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Foster care offers hope and healing


 Edwin Searcy gets help tracing his hand from Donna Jones, a foster care social worker.
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Date published: 2/9/2013

AMY FLOWERS UMBLE

THE FREE LANCE-STAR

Jean Craig sat at a party Thursday night with a stack of photo albums, their contents showing a fairly typical family life: Christmas trees surrounded by gifts, children dressed in costumes and carrying trick-or-treat bags, kids hamming it up for the camera with Mickey Mouse at Disney World.

And there were school portraits--so, so many pictures of children in front of fake backgrounds.

But the photo albums tell only half of Craig's family story. Not pictured, but also part of their memories: School suspensions, holes punched in walls, fires deliberately set, arrest reports.

In the past 20 years, Jean and her husband, Harold, have welcomed more than 300 children onto their Hartwood farm as foster parents for UMFS, an agency that helps find families for the most challenging foster children.

Some stayed overnight, as a break for their exhausted foster parents. Some stayed a week. Some a year or more. And one became a permanent part of the Craig family, getting adopted eight years ago.

Jean shared the highs and lows of her years as a foster mom during a reunion held Thursday evening at the UMFS office in Fredericksburg.

A handful of families came to the reunion to share their stories and talk about the joys and challenges of therapeutic foster care, which is for youths with the most challenging behaviors. Some have disabilities. Some have mental illness. Just about all of them have deep emotional scars.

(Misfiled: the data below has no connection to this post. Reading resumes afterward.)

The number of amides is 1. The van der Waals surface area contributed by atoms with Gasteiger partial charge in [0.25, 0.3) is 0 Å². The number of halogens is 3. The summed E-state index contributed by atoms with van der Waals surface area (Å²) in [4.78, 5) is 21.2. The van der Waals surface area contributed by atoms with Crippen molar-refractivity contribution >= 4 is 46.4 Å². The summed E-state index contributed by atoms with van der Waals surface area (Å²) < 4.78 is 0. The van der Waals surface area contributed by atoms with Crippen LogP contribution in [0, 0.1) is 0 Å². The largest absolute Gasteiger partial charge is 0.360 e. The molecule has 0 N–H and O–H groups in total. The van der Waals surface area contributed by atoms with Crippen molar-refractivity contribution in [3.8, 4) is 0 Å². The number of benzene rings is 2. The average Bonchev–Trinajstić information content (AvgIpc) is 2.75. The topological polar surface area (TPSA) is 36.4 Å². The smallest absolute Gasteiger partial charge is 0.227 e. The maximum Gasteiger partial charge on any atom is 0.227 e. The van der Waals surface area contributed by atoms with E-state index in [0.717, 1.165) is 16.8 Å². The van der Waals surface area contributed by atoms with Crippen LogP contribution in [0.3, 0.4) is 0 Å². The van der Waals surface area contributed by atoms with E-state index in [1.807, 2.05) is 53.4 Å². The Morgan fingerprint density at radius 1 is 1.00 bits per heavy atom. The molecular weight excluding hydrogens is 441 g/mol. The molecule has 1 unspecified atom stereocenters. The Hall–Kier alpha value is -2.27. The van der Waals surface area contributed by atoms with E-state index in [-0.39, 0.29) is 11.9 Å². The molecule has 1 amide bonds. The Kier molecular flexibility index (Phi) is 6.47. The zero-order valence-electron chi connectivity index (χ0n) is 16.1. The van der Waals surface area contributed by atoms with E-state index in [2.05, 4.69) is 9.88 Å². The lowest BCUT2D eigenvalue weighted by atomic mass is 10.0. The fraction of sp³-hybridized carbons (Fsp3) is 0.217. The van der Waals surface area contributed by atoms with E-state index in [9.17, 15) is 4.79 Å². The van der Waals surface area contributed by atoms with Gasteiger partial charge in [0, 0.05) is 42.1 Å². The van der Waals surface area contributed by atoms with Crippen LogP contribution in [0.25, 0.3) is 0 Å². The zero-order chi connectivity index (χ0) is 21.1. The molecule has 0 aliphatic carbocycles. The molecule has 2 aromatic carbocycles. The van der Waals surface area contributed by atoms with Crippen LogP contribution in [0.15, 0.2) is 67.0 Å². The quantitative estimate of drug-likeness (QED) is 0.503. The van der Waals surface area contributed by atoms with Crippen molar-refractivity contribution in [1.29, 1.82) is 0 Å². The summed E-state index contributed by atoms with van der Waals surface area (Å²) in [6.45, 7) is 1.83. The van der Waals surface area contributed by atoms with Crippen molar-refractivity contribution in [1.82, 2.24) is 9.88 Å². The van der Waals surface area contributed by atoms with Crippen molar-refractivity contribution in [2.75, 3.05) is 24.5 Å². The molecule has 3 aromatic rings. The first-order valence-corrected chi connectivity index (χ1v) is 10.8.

"Foster care is hard. But it's healing, it's hopeful. Sometimes it's heartbreaking. But it really does make a difference," said Tammy Franges, the agency's resource parent liaison and a foster parent.

Foster care supervisor Jean Hepburn told the group that the evening was all about celebrating the dedication of foster parents.

But she also wanted to plead for help.

The agency has plenty of youths needing homes--with more than 5,000 foster children in Virginia, there's never a shortage of kids needing a family. But the agency needs more families willing to take on these challenging cases.

So Hepburn asked the families who've already been in the fray to tell their stories to other parents, anyone who might be interested in foster care.

Keisha Elliott said she'd recommend foster parenting to anyone, although it wasn't always easy. Her family adopted four children from foster care.


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United Methodist Family Services is looking for people who are interested in foster care.

At a party for foster families Thursday night, Tammy Franges--the agency's resource parent liaison and a foster parent--said that foster parents have just two commonalities: a love of children and a desire to make a difference.

If you have those traits and would like to learn more, call 540/898-1773 or go to umfs.org.

The party took place in the agency's training room, where posters gave information about child protective services, finding a match and intake procedures. But one poster simply read, "You don't have to be perfect to be the perfect parent."